1. First, you would want to ask questions which would prove the existence of a RICO “enterprise.”  RICO’s definition of enterprise broadly encompasses many types of organizations, ranging from hierarchal groups to loosely associated groups of individuals and corporations who act with a common purpose and function as a continuing unit.  The typical proof of an enterprise would come from an examination of what the group does, which would be the focus of your questions.  Also, you would want to make sure that the RICO enterprise is “distinct” from the RICO defendant, that is, they are not the same.  A legal entity by definition is a RICO enterprise but you would want to be sure the RICO defendant is not this same legal entity. Proof of such an entity is usually straightforward based on documents.
  2. Second, you would want to ask questions to prove there is “racketeering activity.” Racketeering activity includes specifically enumerated federal crimes and certain state offenses. The federal offenses alleged in a civil RICO typically involve mail and mail and wire fraud. You would need to ask questions which would prove all of the elements of mail fraud and wire fraud. State offenses include bribery offenses, which commonly serve as predicate crimes for racketeering indictments against state and local officials for corruption.
  3. Third, you would need to solicit information as whether there is a “pattern of racketeering activity.”  To prove PORA, the plaintiff must show that the activity is both “related” and “continuous.”  Generally, the “relationship” prong is more easily proven, while the “continuity” prong may be proven in several ways, either by length of time of the predicates or  whether the predicates pose a “threat of continuing activity.”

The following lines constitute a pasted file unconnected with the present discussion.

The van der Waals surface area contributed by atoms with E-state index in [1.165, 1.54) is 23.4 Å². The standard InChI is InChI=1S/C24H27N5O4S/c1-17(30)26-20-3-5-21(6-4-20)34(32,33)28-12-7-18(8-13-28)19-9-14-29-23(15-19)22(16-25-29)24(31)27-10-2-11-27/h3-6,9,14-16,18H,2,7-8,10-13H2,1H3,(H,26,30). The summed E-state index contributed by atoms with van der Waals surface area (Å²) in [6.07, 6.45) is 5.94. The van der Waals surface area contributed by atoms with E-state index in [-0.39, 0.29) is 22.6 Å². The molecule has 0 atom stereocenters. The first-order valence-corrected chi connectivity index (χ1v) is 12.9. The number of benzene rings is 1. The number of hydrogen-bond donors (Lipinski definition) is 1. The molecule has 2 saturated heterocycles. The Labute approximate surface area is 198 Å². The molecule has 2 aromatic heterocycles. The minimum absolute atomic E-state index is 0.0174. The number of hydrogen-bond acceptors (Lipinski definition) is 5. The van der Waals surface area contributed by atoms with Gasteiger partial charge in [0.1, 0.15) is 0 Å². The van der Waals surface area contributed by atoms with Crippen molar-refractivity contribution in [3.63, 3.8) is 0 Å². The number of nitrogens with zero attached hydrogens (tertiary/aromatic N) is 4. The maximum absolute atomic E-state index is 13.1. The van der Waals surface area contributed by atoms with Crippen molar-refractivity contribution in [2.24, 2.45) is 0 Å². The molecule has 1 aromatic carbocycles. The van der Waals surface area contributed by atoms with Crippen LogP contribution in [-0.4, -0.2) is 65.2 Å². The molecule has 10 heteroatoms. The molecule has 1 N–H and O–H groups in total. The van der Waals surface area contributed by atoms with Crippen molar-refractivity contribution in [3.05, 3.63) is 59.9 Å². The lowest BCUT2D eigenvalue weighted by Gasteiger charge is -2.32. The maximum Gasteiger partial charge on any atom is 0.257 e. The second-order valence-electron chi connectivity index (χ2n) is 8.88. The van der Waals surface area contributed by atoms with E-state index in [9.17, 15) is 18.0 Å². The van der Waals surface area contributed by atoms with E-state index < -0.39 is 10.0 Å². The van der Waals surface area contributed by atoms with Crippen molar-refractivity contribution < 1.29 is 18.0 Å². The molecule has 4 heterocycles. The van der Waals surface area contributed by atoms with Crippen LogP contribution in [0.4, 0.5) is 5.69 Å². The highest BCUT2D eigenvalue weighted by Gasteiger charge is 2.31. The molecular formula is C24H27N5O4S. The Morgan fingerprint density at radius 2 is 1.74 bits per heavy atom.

There are many other issues involved in a complex civil RICO case, such as proving monetary injury proximately and directly caused by the “racketeering activity.”  Civil RICO cases are difficult to litigate through trial and generally difficult to get favorable rulings. However, the many advantages of a civil RICO case, such as broad venue, evidentiary advantages, potential treble damages and civil RICO litigation attorneys’ fees, provide support for bringing your fraud action in federal court.

This article is courtesy of David J. Stander, principal at the Law Office of David J. Stander LLC.  Mr. Stander focuses his practice on civil RICO litigation and consulting.